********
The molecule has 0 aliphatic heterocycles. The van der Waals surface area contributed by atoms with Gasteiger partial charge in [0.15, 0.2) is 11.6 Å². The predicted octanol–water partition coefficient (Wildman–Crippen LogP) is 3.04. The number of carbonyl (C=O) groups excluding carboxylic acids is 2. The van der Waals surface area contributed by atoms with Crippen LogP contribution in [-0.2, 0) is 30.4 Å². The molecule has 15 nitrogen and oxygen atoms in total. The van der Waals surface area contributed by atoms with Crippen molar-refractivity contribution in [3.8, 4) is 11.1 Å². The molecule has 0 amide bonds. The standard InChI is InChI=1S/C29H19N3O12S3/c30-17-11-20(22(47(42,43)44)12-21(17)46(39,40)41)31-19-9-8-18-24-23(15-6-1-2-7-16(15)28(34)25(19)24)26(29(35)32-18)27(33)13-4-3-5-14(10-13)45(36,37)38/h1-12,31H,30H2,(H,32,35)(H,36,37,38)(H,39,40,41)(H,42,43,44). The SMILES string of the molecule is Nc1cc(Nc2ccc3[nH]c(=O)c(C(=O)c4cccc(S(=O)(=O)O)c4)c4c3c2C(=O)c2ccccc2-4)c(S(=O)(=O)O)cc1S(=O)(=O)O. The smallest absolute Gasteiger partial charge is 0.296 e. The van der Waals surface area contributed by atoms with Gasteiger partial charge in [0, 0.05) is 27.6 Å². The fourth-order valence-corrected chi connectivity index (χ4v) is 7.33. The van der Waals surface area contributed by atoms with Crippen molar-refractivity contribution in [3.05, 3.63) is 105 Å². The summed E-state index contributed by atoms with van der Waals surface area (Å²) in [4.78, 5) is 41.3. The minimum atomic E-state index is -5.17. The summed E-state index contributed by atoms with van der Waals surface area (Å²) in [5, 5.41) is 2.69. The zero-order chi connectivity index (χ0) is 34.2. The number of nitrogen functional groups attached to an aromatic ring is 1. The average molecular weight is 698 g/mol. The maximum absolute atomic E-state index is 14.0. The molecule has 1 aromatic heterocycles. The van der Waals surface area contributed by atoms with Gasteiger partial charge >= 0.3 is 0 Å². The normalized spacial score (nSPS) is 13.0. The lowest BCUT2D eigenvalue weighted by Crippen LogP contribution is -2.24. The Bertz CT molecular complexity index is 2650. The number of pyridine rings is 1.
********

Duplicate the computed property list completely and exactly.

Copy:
The molecule has 0 aliphatic heterocycles. The van der Waals surface area contributed by atoms with Gasteiger partial charge in [0.15, 0.2) is 11.6 Å². The predicted octanol–water partition coefficient (Wildman–Crippen LogP) is 3.04. The number of carbonyl (C=O) groups excluding carboxylic acids is 2. The van der Waals surface area contributed by atoms with Crippen LogP contribution in [-0.2, 0) is 30.4 Å². The molecule has 15 nitrogen and oxygen atoms in total. The van der Waals surface area contributed by atoms with Crippen molar-refractivity contribution in [3.8, 4) is 11.1 Å². The molecule has 0 amide bonds. The standard InChI is InChI=1S/C29H19N3O12S3/c30-17-11-20(22(47(42,43)44)12-21(17)46(39,40)41)31-19-9-8-18-24-23(15-6-1-2-7-16(15)28(34)25(19)24)26(29(35)32-18)27(33)13-4-3-5-14(10-13)45(36,37)38/h1-12,31H,30H2,(H,32,35)(H,36,37,38)(H,39,40,41)(H,42,43,44). The SMILES string of the molecule is Nc1cc(Nc2ccc3[nH]c(=O)c(C(=O)c4cccc(S(=O)(=O)O)c4)c4c3c2C(=O)c2ccccc2-4)c(S(=O)(=O)O)cc1S(=O)(=O)O. The smallest absolute Gasteiger partial charge is 0.296 e. The van der Waals surface area contributed by atoms with Gasteiger partial charge in [0, 0.05) is 27.6 Å². The fourth-order valence-corrected chi connectivity index (χ4v) is 7.33. The van der Waals surface area contributed by atoms with Crippen molar-refractivity contribution in [3.05, 3.63) is 105 Å². The summed E-state index contributed by atoms with van der Waals surface area (Å²) in [4.78, 5) is 41.3. The minimum atomic E-state index is -5.17. The summed E-state index contributed by atoms with van der Waals surface area (Å²) in [5, 5.41) is 2.69. The zero-order chi connectivity index (χ0) is 34.2. The number of nitrogen functional groups attached to an aromatic ring is 1. The average molecular weight is 698 g/mol. The maximum absolute atomic E-state index is 14.0. The molecule has 1 aromatic heterocycles. The van der Waals surface area contributed by atoms with Gasteiger partial charge >= 0.3 is 0 Å². The normalized spacial score (nSPS) is 13.0. The lowest BCUT2D eigenvalue weighted by Crippen LogP contribution is -2.24. The Bertz CT molecular complexity index is 2650. The number of pyridine rings is 1.